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Can the PGA Tour survive the decline of Tiger?

Of course. But his lack of form has the money men scratching their heads.

Among broadcast executives, it is an article of faith that Woods boosts ratings 40-60 per cent when he is within reach of victory. Ratings for the final round of last year's PGA Championship, in which Woods was not a factor, plummeted 41 per cent from the final round a year earlier, when Woods and the unheralded Rich Beem went mano a mano over the last nine holes. Hopefully, Sunday's closing round of the Masters defied the trend.

Note: the numbers I saw indicated the ratings dropped below last years' at least for Houston.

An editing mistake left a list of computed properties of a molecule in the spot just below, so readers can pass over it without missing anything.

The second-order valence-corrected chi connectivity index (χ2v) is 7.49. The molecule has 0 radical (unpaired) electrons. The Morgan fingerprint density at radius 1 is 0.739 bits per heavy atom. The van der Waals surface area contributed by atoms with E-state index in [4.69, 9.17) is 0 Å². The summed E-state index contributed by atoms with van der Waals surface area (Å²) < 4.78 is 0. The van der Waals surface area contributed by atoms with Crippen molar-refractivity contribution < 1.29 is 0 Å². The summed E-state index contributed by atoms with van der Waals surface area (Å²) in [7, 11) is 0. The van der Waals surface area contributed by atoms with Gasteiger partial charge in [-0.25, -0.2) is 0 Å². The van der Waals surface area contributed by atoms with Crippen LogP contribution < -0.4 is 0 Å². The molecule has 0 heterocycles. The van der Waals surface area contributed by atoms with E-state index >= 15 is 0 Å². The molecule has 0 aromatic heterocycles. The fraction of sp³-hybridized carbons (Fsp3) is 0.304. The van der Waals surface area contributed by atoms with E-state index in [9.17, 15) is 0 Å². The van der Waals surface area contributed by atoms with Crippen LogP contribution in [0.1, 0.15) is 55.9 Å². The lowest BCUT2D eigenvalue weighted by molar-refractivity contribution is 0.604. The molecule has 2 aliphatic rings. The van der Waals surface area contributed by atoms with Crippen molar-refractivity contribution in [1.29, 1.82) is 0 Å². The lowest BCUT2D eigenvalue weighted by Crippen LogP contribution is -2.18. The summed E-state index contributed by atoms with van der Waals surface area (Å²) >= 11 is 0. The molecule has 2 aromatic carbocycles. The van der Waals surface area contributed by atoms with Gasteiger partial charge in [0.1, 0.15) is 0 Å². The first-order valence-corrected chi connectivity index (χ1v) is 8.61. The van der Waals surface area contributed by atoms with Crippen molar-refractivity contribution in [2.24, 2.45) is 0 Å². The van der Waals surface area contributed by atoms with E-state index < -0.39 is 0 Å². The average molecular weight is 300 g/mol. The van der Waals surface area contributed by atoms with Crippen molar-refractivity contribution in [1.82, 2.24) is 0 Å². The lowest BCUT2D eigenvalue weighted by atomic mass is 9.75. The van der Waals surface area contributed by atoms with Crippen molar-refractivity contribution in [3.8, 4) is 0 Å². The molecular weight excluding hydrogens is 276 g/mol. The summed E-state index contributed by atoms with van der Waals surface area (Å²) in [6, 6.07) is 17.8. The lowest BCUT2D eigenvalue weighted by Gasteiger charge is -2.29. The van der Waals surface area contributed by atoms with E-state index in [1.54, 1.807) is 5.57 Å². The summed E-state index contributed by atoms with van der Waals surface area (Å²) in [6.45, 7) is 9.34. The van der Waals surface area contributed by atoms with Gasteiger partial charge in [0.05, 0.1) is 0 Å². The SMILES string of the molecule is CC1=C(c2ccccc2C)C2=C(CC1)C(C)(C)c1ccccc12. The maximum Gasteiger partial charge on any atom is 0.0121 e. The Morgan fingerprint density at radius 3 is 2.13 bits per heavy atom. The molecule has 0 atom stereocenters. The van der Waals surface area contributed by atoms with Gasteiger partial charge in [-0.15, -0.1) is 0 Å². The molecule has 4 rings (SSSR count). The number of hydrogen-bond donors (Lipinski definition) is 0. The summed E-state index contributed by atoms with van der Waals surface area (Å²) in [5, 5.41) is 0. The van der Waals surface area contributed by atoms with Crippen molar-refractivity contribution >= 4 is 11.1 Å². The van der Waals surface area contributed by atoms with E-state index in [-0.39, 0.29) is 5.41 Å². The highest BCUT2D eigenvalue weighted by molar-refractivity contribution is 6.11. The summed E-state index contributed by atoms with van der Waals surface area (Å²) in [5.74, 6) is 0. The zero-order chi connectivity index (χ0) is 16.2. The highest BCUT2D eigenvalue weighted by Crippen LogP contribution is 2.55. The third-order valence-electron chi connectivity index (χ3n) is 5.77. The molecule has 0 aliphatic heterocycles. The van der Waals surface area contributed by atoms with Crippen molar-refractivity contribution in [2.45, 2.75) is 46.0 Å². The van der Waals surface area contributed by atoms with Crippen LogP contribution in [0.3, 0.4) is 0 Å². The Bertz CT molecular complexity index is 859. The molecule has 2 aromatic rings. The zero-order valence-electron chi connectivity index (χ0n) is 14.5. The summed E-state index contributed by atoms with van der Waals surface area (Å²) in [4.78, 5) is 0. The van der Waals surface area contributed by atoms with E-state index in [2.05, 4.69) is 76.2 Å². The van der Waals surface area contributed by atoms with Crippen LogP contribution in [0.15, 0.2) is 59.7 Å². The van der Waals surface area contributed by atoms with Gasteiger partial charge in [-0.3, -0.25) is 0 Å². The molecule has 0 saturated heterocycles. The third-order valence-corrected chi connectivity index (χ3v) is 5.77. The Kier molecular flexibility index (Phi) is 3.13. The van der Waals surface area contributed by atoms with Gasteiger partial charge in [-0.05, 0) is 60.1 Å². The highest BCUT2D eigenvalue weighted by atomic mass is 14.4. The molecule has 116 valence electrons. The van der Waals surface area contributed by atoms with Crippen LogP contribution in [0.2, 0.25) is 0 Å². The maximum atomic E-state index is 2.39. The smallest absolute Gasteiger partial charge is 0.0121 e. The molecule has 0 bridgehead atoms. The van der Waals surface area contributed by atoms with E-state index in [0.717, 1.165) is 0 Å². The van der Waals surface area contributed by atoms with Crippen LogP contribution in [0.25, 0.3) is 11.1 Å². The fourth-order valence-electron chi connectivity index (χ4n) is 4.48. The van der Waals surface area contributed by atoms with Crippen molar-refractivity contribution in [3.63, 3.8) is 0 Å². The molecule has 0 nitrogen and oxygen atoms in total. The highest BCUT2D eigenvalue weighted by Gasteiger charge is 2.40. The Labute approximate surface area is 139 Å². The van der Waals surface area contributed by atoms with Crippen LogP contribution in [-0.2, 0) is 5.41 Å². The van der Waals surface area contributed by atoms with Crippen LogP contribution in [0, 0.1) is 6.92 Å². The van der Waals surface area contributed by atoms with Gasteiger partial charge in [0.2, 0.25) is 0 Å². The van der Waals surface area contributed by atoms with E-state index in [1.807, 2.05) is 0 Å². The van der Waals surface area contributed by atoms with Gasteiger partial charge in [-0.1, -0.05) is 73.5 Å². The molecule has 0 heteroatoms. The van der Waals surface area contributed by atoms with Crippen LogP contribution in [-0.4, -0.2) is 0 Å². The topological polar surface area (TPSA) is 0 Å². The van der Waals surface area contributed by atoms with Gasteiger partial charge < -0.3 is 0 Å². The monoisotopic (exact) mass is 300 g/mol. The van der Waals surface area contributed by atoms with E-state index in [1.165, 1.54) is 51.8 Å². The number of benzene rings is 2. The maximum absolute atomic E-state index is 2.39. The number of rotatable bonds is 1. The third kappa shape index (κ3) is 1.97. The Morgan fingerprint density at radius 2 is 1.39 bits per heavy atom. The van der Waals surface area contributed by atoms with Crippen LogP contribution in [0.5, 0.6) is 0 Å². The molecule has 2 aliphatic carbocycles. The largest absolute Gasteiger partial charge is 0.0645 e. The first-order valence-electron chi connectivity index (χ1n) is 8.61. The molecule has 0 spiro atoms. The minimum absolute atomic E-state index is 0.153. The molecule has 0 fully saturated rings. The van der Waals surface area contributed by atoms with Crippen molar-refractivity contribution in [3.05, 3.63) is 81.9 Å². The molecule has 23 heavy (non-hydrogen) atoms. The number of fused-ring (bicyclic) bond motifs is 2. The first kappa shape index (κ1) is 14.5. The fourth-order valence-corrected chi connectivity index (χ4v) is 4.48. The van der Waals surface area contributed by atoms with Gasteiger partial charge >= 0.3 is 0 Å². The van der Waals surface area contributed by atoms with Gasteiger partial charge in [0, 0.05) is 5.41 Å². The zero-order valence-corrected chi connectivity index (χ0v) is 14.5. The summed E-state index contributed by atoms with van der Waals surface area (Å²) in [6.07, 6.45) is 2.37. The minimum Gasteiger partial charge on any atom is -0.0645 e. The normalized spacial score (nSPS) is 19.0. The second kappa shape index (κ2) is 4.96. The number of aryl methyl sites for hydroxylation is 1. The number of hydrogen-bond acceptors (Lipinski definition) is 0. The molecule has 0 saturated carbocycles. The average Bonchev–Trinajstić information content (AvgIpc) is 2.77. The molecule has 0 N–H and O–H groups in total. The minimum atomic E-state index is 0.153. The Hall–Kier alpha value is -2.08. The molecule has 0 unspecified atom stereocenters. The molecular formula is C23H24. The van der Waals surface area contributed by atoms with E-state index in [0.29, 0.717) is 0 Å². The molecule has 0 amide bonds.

For golf and television executives, not to mention fans, the hope has to be that the stars have now come into alignment - and that Woods, chagrined by his poor showing at Augusta has been given his wake-up call. But it may also be that the game now has such depth and competitive balance that sustained dominance - by one player or several - is just not possible. And that could spell trouble for a sport that has ridden Woods's coat-tails to unprecedented popularity.

Well, for fans like me, a donnybrook among Els, Mickelson, Singh, and Woods would be compelling, regardless of what the superstar worshipers think. But that too requires that Tiger find his game. He says he close. Let's hope so.